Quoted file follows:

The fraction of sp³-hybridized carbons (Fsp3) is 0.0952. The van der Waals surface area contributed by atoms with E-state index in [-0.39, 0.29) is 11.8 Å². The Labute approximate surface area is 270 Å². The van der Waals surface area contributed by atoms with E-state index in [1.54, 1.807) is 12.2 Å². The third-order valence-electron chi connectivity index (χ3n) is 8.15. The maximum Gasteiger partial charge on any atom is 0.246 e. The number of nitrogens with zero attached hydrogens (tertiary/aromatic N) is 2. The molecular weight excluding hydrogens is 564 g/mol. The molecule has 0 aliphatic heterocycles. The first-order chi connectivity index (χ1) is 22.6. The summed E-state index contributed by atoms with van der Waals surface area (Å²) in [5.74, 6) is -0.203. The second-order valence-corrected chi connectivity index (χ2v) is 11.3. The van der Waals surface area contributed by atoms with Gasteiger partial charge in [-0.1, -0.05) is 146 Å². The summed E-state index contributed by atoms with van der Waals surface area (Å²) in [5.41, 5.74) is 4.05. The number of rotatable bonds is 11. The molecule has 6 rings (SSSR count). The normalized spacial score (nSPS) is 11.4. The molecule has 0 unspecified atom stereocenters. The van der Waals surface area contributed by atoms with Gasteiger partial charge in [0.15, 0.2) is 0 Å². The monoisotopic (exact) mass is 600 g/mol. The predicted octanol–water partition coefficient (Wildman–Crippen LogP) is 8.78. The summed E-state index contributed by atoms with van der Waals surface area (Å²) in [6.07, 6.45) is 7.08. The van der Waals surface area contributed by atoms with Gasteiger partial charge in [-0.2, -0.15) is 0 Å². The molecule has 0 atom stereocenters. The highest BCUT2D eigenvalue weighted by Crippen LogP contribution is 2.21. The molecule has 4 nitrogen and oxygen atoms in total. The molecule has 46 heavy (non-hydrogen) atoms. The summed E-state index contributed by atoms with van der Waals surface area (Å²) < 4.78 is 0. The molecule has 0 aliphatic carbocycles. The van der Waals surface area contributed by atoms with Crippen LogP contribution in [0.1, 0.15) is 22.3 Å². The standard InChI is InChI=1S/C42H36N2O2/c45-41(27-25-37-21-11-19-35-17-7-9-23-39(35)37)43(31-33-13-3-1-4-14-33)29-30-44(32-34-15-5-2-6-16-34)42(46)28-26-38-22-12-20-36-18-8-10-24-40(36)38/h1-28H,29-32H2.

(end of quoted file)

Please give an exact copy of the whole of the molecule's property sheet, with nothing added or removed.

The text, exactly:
The fraction of sp³-hybridized carbons (Fsp3) is 0.0952. The van der Waals surface area contributed by atoms with E-state index in [-0.39, 0.29) is 11.8 Å². The Labute approximate surface area is 270 Å². The van der Waals surface area contributed by atoms with E-state index in [1.54, 1.807) is 12.2 Å². The third-order valence-electron chi connectivity index (χ3n) is 8.15. The maximum Gasteiger partial charge on any atom is 0.246 e. The number of nitrogens with zero attached hydrogens (tertiary/aromatic N) is 2. The molecular weight excluding hydrogens is 564 g/mol. The molecule has 0 aliphatic heterocycles. The first-order chi connectivity index (χ1) is 22.6. The summed E-state index contributed by atoms with van der Waals surface area (Å²) in [5.74, 6) is -0.203. The second-order valence-corrected chi connectivity index (χ2v) is 11.3. The van der Waals surface area contributed by atoms with Gasteiger partial charge in [-0.1, -0.05) is 146 Å². The summed E-state index contributed by atoms with van der Waals surface area (Å²) in [5.41, 5.74) is 4.05. The number of rotatable bonds is 11. The molecule has 6 rings (SSSR count). The normalized spacial score (nSPS) is 11.4. The molecule has 0 unspecified atom stereocenters. The van der Waals surface area contributed by atoms with Gasteiger partial charge in [0.15, 0.2) is 0 Å². The monoisotopic (exact) mass is 600 g/mol. The predicted octanol–water partition coefficient (Wildman–Crippen LogP) is 8.78. The summed E-state index contributed by atoms with van der Waals surface area (Å²) in [6.07, 6.45) is 7.08. The van der Waals surface area contributed by atoms with Gasteiger partial charge in [-0.2, -0.15) is 0 Å². The molecule has 0 atom stereocenters. The highest BCUT2D eigenvalue weighted by Crippen LogP contribution is 2.21. The molecule has 4 nitrogen and oxygen atoms in total. The molecule has 46 heavy (non-hydrogen) atoms. The summed E-state index contributed by atoms with van der Waals surface area (Å²) < 4.78 is 0. The molecule has 0 aliphatic carbocycles. The van der Waals surface area contributed by atoms with Crippen LogP contribution in [0.1, 0.15) is 22.3 Å². The standard InChI is InChI=1S/C42H36N2O2/c45-41(27-25-37-21-11-19-35-17-7-9-23-39(35)37)43(31-33-13-3-1-4-14-33)29-30-44(32-34-15-5-2-6-16-34)42(46)28-26-38-22-12-20-36-18-8-10-24-40(36)38/h1-28H,29-32H2.